Bow & Arrow Hunting Coach: Late Rut Tips
Posted on December 28, 2011
It had already been an amazing morning. I’d passed on two very mature bucks within easy shooting range in under a half-hour. With firearm season a day away, the only thing that gave me the resolve to pass was my belief that I could still take a larger buck.
The stand location was an obvious choice when I had scouted the area that spring. With three points dropping down and meeting together and a doe bedding areas above the intersection, bucks would surely be using the points to get between the doe groups. As an added bonus, the bottom also narrowed at this location, pinching any bottom running bucks to within shooting range. The cherry on top was the water hole 15 yards away from the tree I’d selected.
The combination provided everything one would want in a rut stand. Because of its converging points and the “pinched” bottom, it covered two separate funnels between multiple doe bedding areas. Along with that, the well-placed water source was a convenient stop for chase-weary bucks to quench their burning thirst. Finally, the points offered an escape route for bucks wanting to slip out the backdoor of doe bedding areas with their new girlfriends.
I eventually saw what I was looking for–a big buck traveling with a doe, exiting this “back door.” Panting, tongue hanging, foamy strands of thick saliva dripping from his lower jaw, he’d obviously had a hard night and was now guiding his prize to a more secure area.
He also was going to give himself a water break en route. He was so intent on this that when the doe tried veering away from the pool, he circled and tined her hard in the side, redirecting her back toward the water.
However, my arrow found its mark before getting a drink was no longer an option. And just like that, I’d scored an awesome late-rut buck.
The longer I hunt, the more convinced I become that hunters often needlessly complicate hunting. No doubt, our mind is our most valued and powerful hunting weapon, and using it is critical to our success. Still, I do believe that keeping it simple is often the best route. That certainly applies to hunting during the late rut.
What Rutting Bucks Want
When it comes to hunting bucks during any phase of the season, there’s a tremendous advantage to answering a couple of simple questions.
What do bucks want during this phase? During the late rut, the obvious answer is to find the last few remaining estrous does. Even though there’s more to it than that, no one can argue that finding estrous does is of utmost importance to mature rutting bucks.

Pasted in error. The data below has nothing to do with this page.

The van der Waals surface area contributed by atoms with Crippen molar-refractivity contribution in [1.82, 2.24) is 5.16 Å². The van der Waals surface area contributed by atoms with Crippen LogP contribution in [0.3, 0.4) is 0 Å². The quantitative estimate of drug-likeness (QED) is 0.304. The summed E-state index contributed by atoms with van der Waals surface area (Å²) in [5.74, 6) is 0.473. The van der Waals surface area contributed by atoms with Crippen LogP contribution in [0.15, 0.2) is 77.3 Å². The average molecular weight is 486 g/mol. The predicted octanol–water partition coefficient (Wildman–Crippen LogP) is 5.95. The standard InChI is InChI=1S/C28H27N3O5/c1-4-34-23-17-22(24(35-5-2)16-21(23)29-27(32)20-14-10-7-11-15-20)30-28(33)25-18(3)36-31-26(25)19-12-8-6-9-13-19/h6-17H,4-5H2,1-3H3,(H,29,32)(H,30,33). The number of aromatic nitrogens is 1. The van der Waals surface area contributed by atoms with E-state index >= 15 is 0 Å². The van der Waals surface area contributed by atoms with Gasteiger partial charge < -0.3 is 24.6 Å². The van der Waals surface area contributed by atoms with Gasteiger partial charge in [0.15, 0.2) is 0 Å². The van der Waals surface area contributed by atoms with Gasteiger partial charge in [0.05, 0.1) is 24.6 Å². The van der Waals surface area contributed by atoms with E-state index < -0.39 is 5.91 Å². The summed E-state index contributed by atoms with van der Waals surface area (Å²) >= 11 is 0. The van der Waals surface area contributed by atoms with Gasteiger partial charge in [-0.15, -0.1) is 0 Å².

Of course, successfully securing her is another desire–one that’s not always easily accomplished. Even in areas with skewed buck-to-doe ratios, the competition between bucks for estrous does is intense. This is confirmed by studies that have found the most twins are actually sired by different bucks.
As powerful a draw as breeding may be, it nevertheless still falls short of bucks’ desire for safety. No doubt, many readers have seen rutting bucks do careless things during the rut, and I won’t argue that even mature bucks can let their guards down to an extent. I will argue that survival is still most important to them.
If survival and breeding are the two greatest desires of rutting bucks, I’d rank drinking as number three. The combination of cruising for, chasing and breeding does, as well as fighting off other bucks, is exhausting. To put this strain in perspective, mature bucks commonly lose 25 to 30 percent of their body weight in less than a month of breeding.
Just as with humans, these extreme workouts create a powerful thirst. Although deer can survive a surprisingly long time exclusively off their fat reserves, they must intake water regularly or risk dying. The physical exertions of the rut serve to further compound that need. Like humans, the harder they work, the more water they must intake–and rutting bucks work hard, indeed.
Watering also plays into the comfort factor. Sure, a buck’s desire for physical comfort ranks well below safety, breeding and the need to water, but it’s still a want. This can be seen firsthand when unseasonably warm temperatures shut down midday rutting activities. It gets to the point where the combination of the buck’s winter coat and high temperatures makes it too hot to run around the woods.
Finally, the desire to feed would round out a rutting buck’s primary wants. I understand that many seem to believe that rutting bucks don’t eat. I’ve just seen too many mature bucks feeding during this phase to buy that theory.